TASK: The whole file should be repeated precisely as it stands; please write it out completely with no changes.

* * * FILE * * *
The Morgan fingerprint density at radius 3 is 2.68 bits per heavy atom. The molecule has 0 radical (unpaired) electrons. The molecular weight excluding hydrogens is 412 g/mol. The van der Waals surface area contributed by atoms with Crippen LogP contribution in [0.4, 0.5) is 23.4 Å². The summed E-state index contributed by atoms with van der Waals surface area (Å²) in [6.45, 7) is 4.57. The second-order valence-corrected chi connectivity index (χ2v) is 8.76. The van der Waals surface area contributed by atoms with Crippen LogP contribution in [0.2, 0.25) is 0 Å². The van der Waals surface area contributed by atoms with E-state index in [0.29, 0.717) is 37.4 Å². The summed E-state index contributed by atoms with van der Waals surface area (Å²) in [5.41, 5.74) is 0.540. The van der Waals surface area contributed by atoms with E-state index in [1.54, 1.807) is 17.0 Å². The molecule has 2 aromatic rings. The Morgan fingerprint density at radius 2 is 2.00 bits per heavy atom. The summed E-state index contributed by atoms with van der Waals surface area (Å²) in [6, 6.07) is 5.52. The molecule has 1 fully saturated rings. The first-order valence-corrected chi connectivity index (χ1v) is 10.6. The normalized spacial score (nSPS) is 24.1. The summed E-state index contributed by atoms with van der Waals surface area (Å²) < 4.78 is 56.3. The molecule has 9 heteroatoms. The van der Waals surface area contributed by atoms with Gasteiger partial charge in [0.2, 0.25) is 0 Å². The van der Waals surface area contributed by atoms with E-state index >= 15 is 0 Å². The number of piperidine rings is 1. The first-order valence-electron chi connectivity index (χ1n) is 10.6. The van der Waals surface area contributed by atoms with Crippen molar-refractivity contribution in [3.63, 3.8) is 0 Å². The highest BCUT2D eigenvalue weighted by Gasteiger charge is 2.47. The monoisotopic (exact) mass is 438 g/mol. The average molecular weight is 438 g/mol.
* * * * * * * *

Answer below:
The Morgan fingerprint density at radius 3 is 2.68 bits per heavy atom. The molecule has 0 radical (unpaired) electrons. The molecular weight excluding hydrogens is 412 g/mol. The van der Waals surface area contributed by atoms with Crippen LogP contribution in [0.4, 0.5) is 23.4 Å². The summed E-state index contributed by atoms with van der Waals surface area (Å²) in [6.45, 7) is 4.57. The second-order valence-corrected chi connectivity index (χ2v) is 8.76. The van der Waals surface area contributed by atoms with Crippen LogP contribution in [0.2, 0.25) is 0 Å². The van der Waals surface area contributed by atoms with E-state index in [0.29, 0.717) is 37.4 Å². The summed E-state index contributed by atoms with van der Waals surface area (Å²) in [5.41, 5.74) is 0.540. The van der Waals surface area contributed by atoms with E-state index in [1.54, 1.807) is 17.0 Å². The molecule has 2 aromatic rings. The Morgan fingerprint density at radius 2 is 2.00 bits per heavy atom. The summed E-state index contributed by atoms with van der Waals surface area (Å²) in [6, 6.07) is 5.52. The molecule has 1 fully saturated rings. The first-order valence-corrected chi connectivity index (χ1v) is 10.6. The normalized spacial score (nSPS) is 24.1. The summed E-state index contributed by atoms with van der Waals surface area (Å²) < 4.78 is 56.3. The molecule has 9 heteroatoms. The van der Waals surface area contributed by atoms with Gasteiger partial charge in [0.2, 0.25) is 0 Å². The van der Waals surface area contributed by atoms with E-state index >= 15 is 0 Å². The number of piperidine rings is 1. The first-order valence-electron chi connectivity index (χ1n) is 10.6. The van der Waals surface area contributed by atoms with Crippen molar-refractivity contribution in [3.63, 3.8) is 0 Å². The highest BCUT2D eigenvalue weighted by Gasteiger charge is 2.47. The monoisotopic (exact) mass is 438 g/mol. The average molecular weight is 438 g/mol.